UAL, the parent company is the third largest employee-owned company in the United States. The No. 2 U.S. carrier is 55% owned by pilots, machinists, and salaried and management workers. Each of those groups has a seat on the board of directors. The ownership vehicle comes through retirement plans that hold preferred stock for workers who participated in a 1994 buyout. Although by many accounts a dismal failure, the Employee Stock Ownership Plan was adopted with the idea that employee ownership would foster harmony between labor and management at the huge airline.
According to Corey Rosen, executive director of the National Center for Employee Ownership, labor saw the ESOP as a way to prevent the company from being broken up under then CEO Stephen Wolf. Management saw it as a way to extract wage concessions. "It's one of the worst ESOPs I've encountered," Rosen said. "I think a large part of that is because... It was a short-term fix for a long-term problem."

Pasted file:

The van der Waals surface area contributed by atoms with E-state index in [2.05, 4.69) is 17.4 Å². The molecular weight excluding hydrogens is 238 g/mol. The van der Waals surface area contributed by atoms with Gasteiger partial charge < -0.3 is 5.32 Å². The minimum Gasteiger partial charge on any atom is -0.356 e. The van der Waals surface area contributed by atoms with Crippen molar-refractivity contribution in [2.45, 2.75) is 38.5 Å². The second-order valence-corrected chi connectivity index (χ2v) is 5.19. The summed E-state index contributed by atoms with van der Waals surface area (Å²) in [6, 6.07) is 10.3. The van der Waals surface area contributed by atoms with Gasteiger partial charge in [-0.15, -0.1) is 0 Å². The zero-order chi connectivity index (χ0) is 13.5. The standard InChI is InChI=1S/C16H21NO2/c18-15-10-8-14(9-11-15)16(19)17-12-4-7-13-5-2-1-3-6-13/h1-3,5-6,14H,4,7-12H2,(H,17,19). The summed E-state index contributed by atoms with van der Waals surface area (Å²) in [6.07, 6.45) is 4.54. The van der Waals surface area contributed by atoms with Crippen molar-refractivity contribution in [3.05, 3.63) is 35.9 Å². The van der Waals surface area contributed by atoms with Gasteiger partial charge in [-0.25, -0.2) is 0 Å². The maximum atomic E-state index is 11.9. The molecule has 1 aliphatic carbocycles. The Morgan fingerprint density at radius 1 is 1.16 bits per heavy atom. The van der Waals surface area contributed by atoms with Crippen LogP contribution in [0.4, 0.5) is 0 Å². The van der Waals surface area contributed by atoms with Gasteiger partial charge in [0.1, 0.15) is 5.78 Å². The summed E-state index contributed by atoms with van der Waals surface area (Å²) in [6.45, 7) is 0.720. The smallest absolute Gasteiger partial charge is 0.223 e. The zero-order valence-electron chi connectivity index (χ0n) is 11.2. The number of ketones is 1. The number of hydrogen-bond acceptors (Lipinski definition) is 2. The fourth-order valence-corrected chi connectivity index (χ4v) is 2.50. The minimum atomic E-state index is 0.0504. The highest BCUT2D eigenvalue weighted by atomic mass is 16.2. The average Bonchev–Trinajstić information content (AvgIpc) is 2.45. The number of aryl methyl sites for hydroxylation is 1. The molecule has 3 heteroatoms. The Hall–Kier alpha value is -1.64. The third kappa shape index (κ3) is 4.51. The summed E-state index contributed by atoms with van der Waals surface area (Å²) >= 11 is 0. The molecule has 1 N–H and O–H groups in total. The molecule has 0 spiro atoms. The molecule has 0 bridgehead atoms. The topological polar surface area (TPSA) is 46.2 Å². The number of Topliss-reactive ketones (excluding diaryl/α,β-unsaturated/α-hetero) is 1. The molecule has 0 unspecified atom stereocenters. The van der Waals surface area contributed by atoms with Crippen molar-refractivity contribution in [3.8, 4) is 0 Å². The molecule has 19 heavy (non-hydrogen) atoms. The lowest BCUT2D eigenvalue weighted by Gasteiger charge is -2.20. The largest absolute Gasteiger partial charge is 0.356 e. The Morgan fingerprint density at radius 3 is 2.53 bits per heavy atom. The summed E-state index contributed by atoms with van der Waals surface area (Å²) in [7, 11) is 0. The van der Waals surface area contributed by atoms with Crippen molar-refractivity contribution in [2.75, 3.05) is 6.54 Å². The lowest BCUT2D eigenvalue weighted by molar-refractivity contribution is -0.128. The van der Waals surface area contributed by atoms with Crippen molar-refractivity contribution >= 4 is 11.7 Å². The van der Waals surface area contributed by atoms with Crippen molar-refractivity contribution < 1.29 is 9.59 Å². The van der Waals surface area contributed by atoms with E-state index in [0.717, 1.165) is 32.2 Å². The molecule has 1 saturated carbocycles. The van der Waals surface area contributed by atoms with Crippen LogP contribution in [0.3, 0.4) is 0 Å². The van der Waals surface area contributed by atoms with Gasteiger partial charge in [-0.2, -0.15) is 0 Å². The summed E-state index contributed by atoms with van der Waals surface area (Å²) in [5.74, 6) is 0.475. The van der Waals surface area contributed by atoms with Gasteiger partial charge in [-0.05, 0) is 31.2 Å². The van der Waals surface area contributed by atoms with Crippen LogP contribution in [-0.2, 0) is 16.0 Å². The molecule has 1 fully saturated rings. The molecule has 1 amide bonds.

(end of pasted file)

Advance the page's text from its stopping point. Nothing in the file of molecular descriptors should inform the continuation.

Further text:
If United Airlines defaults on its loans and declares bankruptcy, shares of common and preferred stock are rendered worthless. Generally, ESOP shares are not sold during bankruptcy proceedings but United Airlines is considering that as an option. Since the September 11th attacks the shares of the stock have dropped and lost about 85% of their value.
Airlines have traditionally been the most likely buyers of another airline, but because U.S. airlines posted nearly $10 billion in losses in 2001 after the Sept. 11 attacks, they are not take-over targets. With demand for air travel slashed, the threat of bankruptcy loomed as a reality.
In late September, State Street filed a document with the Securities and Exchange Commission indicating it may sell up to 10.9 million UAL common shares over the next three months.